When a licensed geologist finds an environmental hazard they are required to report it to the state.  The state in turn slaps deed restrictions on the property.  That means that any lawyer who is doing a title search on the property will find that there has been an environmental contamination on the property.  The deed restrictions in North Carolina are:

  1. That house can’t have an active well

  2. The contamination site can’t be disturbed within so many feet.

At this point I was faced with a couple of options.  You can, based on my understanding, do nothing and accept the deed restrictions.  [To my knowledge this was not always true but North Carolina recently updated their laws].  In my case the “do nothing” approach wasn’t going to work.  I had a ready, willing, and able buyer that was probably going to walk away if I did nothing.  If the buyer walked, I would have then had to market the property while disclosing the deed restrictions and oil contamination.  This may have affected my time on the market and the value of the home.  The second thing you can do is to hire an environmental consulting firm to remove the old tank.  If you only remove the tank you will still have environmental contamination and deed restrictions.  The third option is to remove the tank and try to remove all of the contamination thus eliminating the deed restrictions.  Option three is obviously the best; however, as an investor it’s risky.  The problem is that it may be impossible to remove all of the contamination.  For instance, the oil tank that I had was close to the foundation wall.  You can only dig so close to the foundation before you damage the foundation.  As an investor you will be paying money for someone to try to clean up oil.  If they don’t succeed, you’ve just wasted a lot of money and still have the deed restrictions.  I talked with the buyer and they agreed they would still proceed if I removed the tank.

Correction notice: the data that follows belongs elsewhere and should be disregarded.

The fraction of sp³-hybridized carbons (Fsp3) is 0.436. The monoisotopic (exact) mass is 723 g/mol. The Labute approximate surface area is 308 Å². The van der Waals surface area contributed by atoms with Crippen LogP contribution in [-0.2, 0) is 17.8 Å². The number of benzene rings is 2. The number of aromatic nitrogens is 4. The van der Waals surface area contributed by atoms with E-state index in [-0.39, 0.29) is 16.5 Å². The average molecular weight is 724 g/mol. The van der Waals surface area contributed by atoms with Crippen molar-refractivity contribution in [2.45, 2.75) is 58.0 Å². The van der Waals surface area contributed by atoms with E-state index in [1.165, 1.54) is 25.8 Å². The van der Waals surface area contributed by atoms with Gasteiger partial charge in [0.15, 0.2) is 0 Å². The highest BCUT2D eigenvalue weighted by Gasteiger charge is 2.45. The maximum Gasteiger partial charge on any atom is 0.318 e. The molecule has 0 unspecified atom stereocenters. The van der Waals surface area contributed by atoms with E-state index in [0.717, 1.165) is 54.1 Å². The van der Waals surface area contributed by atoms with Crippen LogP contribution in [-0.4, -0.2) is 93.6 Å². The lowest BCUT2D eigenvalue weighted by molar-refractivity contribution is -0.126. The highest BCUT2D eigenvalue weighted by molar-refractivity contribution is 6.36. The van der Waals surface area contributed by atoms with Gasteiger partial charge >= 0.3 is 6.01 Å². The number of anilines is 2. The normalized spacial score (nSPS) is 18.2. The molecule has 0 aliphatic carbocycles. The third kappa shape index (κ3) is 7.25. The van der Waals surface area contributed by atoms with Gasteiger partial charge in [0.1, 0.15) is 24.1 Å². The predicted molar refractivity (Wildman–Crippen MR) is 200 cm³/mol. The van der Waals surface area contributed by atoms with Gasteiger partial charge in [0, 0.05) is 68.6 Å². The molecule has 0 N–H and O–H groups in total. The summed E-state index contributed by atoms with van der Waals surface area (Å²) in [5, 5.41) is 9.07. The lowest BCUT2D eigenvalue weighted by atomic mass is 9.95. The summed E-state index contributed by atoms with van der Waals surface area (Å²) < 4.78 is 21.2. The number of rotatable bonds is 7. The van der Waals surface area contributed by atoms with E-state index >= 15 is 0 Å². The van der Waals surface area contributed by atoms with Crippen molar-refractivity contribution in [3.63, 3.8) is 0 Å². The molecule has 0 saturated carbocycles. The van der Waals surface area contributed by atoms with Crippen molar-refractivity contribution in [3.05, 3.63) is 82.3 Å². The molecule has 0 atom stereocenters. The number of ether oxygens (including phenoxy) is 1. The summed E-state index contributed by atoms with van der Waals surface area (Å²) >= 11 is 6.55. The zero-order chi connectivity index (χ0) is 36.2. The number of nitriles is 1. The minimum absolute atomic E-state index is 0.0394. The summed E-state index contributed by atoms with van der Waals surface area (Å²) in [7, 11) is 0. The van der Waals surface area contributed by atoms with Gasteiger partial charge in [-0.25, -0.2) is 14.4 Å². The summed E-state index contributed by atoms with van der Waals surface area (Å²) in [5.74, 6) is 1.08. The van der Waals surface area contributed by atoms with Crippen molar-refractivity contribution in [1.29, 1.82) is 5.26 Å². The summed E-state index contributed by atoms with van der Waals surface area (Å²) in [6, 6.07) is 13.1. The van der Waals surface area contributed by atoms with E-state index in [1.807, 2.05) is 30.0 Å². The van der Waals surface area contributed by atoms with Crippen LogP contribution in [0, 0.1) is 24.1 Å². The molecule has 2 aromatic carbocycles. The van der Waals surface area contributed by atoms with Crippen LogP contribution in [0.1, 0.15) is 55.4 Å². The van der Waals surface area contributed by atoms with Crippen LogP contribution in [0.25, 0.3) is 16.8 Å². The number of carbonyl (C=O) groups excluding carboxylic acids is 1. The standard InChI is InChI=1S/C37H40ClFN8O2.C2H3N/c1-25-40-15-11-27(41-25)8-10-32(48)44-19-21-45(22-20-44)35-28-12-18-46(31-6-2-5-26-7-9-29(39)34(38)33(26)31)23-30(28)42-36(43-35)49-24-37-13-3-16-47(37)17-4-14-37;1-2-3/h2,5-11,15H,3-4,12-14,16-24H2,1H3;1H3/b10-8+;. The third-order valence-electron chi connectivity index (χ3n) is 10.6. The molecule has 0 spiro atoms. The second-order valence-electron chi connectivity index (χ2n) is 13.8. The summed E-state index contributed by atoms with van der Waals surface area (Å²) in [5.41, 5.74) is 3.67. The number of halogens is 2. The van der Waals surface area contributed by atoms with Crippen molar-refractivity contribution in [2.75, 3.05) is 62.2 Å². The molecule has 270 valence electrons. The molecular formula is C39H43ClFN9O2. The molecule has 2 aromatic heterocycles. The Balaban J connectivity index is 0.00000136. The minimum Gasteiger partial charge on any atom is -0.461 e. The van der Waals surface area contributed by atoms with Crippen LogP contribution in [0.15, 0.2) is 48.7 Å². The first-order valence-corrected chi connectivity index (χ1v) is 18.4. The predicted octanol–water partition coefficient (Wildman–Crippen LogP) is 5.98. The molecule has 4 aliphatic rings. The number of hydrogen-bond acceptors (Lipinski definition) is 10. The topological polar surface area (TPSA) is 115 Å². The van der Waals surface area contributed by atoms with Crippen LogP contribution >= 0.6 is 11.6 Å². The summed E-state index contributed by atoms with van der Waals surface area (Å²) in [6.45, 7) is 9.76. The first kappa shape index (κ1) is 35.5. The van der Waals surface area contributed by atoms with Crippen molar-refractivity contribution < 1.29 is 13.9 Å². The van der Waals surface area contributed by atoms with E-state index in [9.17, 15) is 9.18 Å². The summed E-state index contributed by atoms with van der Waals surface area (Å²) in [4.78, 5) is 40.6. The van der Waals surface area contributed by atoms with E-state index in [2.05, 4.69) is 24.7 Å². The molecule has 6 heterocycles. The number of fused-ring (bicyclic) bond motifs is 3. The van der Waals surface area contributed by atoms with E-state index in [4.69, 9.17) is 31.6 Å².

The removal of my oil tank was $1,885.  The environmental consultant charged me $400 which included writing a report that they submitted to the state.  The silver lining was that during the removal process of the tank the removal company was able to dig up all of my contaminated soil.  I paid an additional $464 an extra soil analysis performed so the state would ultimately not require deed restrictions.  The buyer was satisfied with not having any deed restrictions so we ultimately closed.  Between the time the contract was written and the house closed, an additional $2750 of profit disappeared over that oil tank.  I chalked it up as another educational expense from the school of hard knocks.

 

The last thing you want to do is get the state to issue a No Further Action letter or NFA.  Keep in mind the NFA letter doesn’t actually mean there is no more contamination on the property.  It is just a letter from the state saying that it is currently satisfied with your efforts and is “closing the case” so to speak.  It’s still an important letter, however, because it usually satisfies the buyer and lender.  In the end, I was issued a NFA letter, I had no deed restrictions and the buyer closed on the home.

 

-Happy Home Buying!

 

Daniel Smith

Red Link Realty

 

 

About the Author:

Daniel Smith is the Owner/Broker-in Charge of Red Link Realty a Lexington, North Carolina based real estate firm.  Daniel uses his real estate knowledge to help both prospective home buyers and sellers with their real estate transactions.  Daniel has been investing in residential rental properties and house flipping since 2008.